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How to Buy NASCAR Tickets

Updated on January 29, 2013

Several years ago, just about every NASCAR race seemed sold out. The stands were full. People would pay a premium to go to some of the more popular tracks like Bristol. The Dale Earnhardt died, and the drivers seemed to get more vanilla. Then the Car of Tomorrow and the Chase for the Championship changed the traditional setup. Then the Great Recession hit. To make a long story short, it is way easier to get tickets to just about any NASCAR race today than it was 10 years ago. Below, find some tips on how to score tickets.

Buy Directly from the Track

There are two methods that you can use to get tickets from the track.

  1. Calling
  2. Using the Website

The first method will probably require using the website to find the number, unless you see the ad for tickets on a race broadcast, so it's probably just best to visit the website of the track that you want to visit. All of the major tracks will have a slick website that will give you the track's schedule for the year and the cost of tickets for the various grandstands and rows. Tickets for NASCAR races will be start around $30 and then go up from there. Some tracks will be more. For example, the cheapest tickets for the 2013 Daytona 500 are $65.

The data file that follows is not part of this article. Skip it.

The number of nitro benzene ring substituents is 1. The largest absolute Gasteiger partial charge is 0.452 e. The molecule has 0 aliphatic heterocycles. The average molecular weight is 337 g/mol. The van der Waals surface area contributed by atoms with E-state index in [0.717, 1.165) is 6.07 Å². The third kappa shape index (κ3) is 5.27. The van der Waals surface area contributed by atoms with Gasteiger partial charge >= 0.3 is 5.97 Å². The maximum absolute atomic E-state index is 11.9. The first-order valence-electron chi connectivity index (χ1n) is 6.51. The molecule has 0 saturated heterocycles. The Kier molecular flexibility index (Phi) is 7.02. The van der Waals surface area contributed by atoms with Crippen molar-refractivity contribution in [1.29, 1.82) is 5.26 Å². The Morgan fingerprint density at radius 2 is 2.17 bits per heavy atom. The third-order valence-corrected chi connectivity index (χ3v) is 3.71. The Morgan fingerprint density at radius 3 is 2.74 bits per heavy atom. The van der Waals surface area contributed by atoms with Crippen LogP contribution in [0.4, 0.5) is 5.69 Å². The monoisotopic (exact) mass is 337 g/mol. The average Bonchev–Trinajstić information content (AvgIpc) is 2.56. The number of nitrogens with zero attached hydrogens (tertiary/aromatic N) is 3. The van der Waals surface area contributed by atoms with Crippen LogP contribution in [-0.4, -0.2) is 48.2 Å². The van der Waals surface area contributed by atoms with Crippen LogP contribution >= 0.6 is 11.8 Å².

When buying from the track online or over the phone, you will need to have a credit or debit card ready to use. This makes sure that you get the seats that you want immediately. The agents or the website can verify your seats for you before paying. This makes sure that there are no areas of confusion.

Cars go into the corner at Indianapolis Motor Speedway.
Cars go into the corner at Indianapolis Motor Speedway. | Source

Buy Tickets at the Track on Race Day

Another method of getting NASCAR tickets is to go directly to the ticket office on the day of the race. Some tracks, like Martinsville have traditionally had a few seats that are only sold on the day of the race.

However, it should be pointed out that there is no guarantee that you will be able to get the tickets you want for the race. The only seats that may be left are the worse seats at the track. Also, if the race is sold out, there is the possibility that you may not get a seat from the track at all.

How have you bought tickets to a NASCAR Race?

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Buy Tickets from an Online Broker

Another popular option that is becoming more popular by the year is the use of online ticket brokers. Sites like Stubhub offer tons of opportunities for people to find tickets to all sorts of concert and sporting events around the country. They serve the purpose that newspaper classifieds used to occupy before the advent of the internet.

It is important to understand that most of the tickets that are up for sale on Stubhub will command a bit of a premium. This means that the best option to get the exact seats you want is still getting it directly from the track if possible.